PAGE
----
The only technicality to this I can think of is that I don't think a staff member's character can be directly involved with the escape. So if you were looking to rope Sean into riding a pirate ship off the island then I got bad news for you son.

In general V3 burnt me out over the idea of escape so I am a biased fuck. Way I see it, though, if you can manage an escape plan that shakes things up for everyone on the island and not for a select group of people that would be best. Everyone gets salty over Liz but at the end of the day that shit affected everyone not just her. (Also I like Liz fight me)
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Grim Wolf
Winner
Joined: November 9th, 2009, 5:39 am

May 12th, 2014, 8:07 pm #15

I see what you mean, Doc. If success is the sole metric by which you're measuring the attempt you're not playing the same SotF as everyone else on the board.

And Ciel, I agree that there are many details that can be left kind of vague, but some (particularly the nature of collar explosions) can't. I should alsom mention that these aren't thoughts towards a future escape attempt on my part--if they were, I'd probably have just PMed a staff--but more thoughts I had both before, during, and after my own escape attempt in this version that I thought I should bring up. In general, I feel the new rule's solid, but this is the one specific case I kept coming back to that I felt iffy on, and since I had some general thoughts on SotF/new rules/collars/realism, I thought I'd bring'em up here and see what people had to say.

Roll null's dumb and would change the nature of a game, I yield that point immediately. But again, in this situation where an escape is conceptually possible, I just wondered what would happen this specific case wherein the format of SotF requires they die but story execution makes more difficult. Which...I guess could wait until the case itself emerges, if it ever does. It was just a rule hole that occurred to me.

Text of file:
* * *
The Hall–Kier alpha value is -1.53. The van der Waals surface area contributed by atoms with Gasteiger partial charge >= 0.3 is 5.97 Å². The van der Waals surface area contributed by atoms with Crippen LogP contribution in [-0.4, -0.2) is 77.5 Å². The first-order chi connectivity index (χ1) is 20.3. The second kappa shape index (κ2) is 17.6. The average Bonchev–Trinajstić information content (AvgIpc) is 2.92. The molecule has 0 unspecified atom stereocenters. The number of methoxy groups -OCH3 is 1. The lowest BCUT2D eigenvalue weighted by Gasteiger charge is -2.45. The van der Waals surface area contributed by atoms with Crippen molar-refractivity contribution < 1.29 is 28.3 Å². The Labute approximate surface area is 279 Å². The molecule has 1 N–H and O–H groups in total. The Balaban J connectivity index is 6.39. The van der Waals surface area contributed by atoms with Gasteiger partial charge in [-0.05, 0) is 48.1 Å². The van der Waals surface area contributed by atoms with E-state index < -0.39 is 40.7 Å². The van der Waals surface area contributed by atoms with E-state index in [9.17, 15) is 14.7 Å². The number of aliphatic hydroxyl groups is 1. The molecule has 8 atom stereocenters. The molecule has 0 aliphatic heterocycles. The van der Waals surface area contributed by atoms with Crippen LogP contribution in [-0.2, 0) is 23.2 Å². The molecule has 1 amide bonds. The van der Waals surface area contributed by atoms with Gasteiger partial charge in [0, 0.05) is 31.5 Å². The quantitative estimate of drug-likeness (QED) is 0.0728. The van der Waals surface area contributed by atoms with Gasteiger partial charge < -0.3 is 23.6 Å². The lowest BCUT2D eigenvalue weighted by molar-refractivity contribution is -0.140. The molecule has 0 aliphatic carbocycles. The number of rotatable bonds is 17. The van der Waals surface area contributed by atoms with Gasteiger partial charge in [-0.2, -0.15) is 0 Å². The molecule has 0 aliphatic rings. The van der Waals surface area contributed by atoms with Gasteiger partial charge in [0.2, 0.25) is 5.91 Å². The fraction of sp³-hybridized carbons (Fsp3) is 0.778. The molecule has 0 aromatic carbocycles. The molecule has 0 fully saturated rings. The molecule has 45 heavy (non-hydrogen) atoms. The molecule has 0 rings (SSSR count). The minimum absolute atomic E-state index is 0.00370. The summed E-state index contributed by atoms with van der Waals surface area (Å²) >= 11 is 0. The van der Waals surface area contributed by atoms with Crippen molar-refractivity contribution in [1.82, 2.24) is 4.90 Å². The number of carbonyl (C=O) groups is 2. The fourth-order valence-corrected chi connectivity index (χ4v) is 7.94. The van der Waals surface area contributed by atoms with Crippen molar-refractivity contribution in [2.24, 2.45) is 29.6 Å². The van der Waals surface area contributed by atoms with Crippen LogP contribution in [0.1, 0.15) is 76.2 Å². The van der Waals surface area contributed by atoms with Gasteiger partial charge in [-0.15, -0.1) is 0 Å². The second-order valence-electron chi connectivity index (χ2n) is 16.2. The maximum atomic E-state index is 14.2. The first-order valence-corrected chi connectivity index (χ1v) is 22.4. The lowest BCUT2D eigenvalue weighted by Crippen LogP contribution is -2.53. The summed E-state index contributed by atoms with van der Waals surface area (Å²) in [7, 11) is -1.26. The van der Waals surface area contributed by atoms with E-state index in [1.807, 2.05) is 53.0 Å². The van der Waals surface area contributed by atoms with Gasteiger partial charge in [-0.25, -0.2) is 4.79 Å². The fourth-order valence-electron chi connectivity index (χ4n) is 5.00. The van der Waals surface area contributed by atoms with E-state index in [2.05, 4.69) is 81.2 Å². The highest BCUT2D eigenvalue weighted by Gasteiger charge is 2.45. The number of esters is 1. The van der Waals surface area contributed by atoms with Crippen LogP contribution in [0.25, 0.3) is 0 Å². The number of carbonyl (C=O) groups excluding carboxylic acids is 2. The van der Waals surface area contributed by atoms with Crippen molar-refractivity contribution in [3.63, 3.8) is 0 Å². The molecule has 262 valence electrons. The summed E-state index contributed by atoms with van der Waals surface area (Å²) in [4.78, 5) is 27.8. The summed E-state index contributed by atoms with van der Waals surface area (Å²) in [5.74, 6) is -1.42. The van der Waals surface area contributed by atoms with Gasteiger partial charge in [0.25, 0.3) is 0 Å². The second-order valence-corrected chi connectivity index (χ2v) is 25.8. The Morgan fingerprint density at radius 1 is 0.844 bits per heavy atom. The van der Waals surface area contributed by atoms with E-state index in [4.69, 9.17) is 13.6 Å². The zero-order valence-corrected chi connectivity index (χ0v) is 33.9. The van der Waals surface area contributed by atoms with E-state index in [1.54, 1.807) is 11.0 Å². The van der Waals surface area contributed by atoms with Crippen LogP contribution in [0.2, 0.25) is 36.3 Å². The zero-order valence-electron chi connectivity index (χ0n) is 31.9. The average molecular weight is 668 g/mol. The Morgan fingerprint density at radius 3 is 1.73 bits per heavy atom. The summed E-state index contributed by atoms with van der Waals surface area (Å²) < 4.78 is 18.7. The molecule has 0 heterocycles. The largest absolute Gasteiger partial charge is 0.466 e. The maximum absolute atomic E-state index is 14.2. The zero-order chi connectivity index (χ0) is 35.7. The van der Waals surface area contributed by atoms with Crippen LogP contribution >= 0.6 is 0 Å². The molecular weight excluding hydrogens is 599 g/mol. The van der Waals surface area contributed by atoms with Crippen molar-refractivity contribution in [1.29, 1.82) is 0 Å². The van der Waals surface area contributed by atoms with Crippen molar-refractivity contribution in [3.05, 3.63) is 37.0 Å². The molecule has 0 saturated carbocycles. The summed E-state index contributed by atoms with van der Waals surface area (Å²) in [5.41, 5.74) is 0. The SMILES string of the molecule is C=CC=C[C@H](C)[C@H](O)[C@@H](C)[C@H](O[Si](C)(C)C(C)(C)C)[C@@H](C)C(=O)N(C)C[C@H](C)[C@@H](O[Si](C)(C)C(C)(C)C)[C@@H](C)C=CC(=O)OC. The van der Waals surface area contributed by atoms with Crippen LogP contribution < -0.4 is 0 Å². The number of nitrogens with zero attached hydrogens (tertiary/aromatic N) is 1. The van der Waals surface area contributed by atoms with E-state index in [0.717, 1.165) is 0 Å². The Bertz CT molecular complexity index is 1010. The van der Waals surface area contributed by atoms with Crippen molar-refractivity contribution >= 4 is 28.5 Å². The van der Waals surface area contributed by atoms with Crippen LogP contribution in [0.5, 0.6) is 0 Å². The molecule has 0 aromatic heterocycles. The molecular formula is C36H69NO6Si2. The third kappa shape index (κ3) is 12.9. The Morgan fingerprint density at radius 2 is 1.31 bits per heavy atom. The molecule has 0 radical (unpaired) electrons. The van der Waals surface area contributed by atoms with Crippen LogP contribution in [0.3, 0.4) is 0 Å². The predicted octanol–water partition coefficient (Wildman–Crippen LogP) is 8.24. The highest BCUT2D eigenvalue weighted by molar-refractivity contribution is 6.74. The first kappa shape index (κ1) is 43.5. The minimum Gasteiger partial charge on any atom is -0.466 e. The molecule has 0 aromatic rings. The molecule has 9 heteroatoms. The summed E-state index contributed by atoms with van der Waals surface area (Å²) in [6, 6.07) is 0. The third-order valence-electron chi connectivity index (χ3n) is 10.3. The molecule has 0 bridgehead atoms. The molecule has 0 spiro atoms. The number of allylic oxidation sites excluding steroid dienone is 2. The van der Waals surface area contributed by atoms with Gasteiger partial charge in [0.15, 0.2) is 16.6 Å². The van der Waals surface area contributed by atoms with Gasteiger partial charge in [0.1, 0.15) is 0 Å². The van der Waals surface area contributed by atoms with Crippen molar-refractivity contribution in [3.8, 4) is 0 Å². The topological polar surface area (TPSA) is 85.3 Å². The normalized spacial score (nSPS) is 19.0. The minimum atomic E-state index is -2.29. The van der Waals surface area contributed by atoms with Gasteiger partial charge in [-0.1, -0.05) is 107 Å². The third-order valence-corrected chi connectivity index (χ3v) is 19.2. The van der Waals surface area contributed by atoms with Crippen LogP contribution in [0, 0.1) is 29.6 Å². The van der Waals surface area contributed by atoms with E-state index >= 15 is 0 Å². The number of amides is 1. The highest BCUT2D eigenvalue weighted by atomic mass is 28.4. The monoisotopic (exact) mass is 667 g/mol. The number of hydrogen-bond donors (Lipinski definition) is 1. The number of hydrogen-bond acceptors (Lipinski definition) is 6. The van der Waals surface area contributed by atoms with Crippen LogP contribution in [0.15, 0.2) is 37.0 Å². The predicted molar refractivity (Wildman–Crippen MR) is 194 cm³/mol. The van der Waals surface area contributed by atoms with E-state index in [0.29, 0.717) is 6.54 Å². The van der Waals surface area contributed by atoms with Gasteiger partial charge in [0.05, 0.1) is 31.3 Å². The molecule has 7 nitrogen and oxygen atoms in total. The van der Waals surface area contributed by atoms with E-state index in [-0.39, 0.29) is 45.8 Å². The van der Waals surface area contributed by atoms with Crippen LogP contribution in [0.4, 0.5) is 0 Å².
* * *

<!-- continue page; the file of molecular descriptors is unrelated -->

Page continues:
Want to buy my book? See my short stories? Read my fanfiction? Visit my website!

V6 Players

Tara Behzad: "They don't get to decide how I die."

Lizzie Luz: "I don't want to go."

Alex Tarquin: "No more masks."
[+] spoiler

G053 Karen Idel, DECEASED: Game over.

B040 Tyler Lucas, DECEASED: I had fun. You?

B046 Xavier Contel, DECEASED : "G-gotta...trust people, Arthur. G-g-gotta try. C-can't be afraid."
[+] spoiler

B054 Raidon Naoko (DECEASED): "Dying like this isn't so bad..."

B072 Simon Grey (DECEASED): "I never was a hero, but, God help me, I tried."

B079 David Meramac (DECEASED): "Running towards nothing. Running from nothing."

G072 Mirabelle Nesa (DECEASED): "I'm a weak little girl who couldn't save anyone, even myself, but god damn it I beat you and god damn it you are going to remember that because I am Mirabelle Nesa and I am a hardened goddamn warrior and I am not going to fucking give up now!"
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MurderWeasel
MW's Private Rank
Joined: February 18th, 2009, 7:01 am

May 12th, 2014, 8:59 pm #16

Usual my thoughts deal:
Grim wrote:On the note of escapes-as-narratives, yes, I get that it's a little strange to see repeated successes, which is why I'm mostly okay with the rules, but consider that it's a little uninteresting to play a "session that went as planned". It essentially turns the players into background information.
I think this is an agree to disagree thing, and comes from a pre-V3-escape vs. post-V3-escape point of view. Basically, way back in before there were any escapes, the focus was on the game itself and the stories unfolding within; it wasn't building towards anything big and the story was that of the class as they struggled, not as they overcame. In fact, general consensus among the first three versions tends to favor V2 as the most consistently compelling, and it's the only game where everything has gone as planned (what with V1's terrorists on the island).
Grim wrote:My main concern with escape not acting as a roll null is that it becomes narratively awkward if the escape attempt was successful. Like if a character had all the supplies and guts ready to attempt an escape and it succeeds, handling it so that they die right after strikes me as pretty much narratively impossible. It seems like something pretty easy to monitor for abuse (for instance, if they had no prior thought of escape, they can't just decide to do it).
The issue here is that it'd involve a ton of fiddly details and judgement calls on really subjective stuff, which we try to avoid. It also would open up loopholes no matter which way we took it, maybe encouraging handlers to just have their favorite kids plan escapes early. Plus, there are plenty of great ways to kill kids after initial success in escape attempts.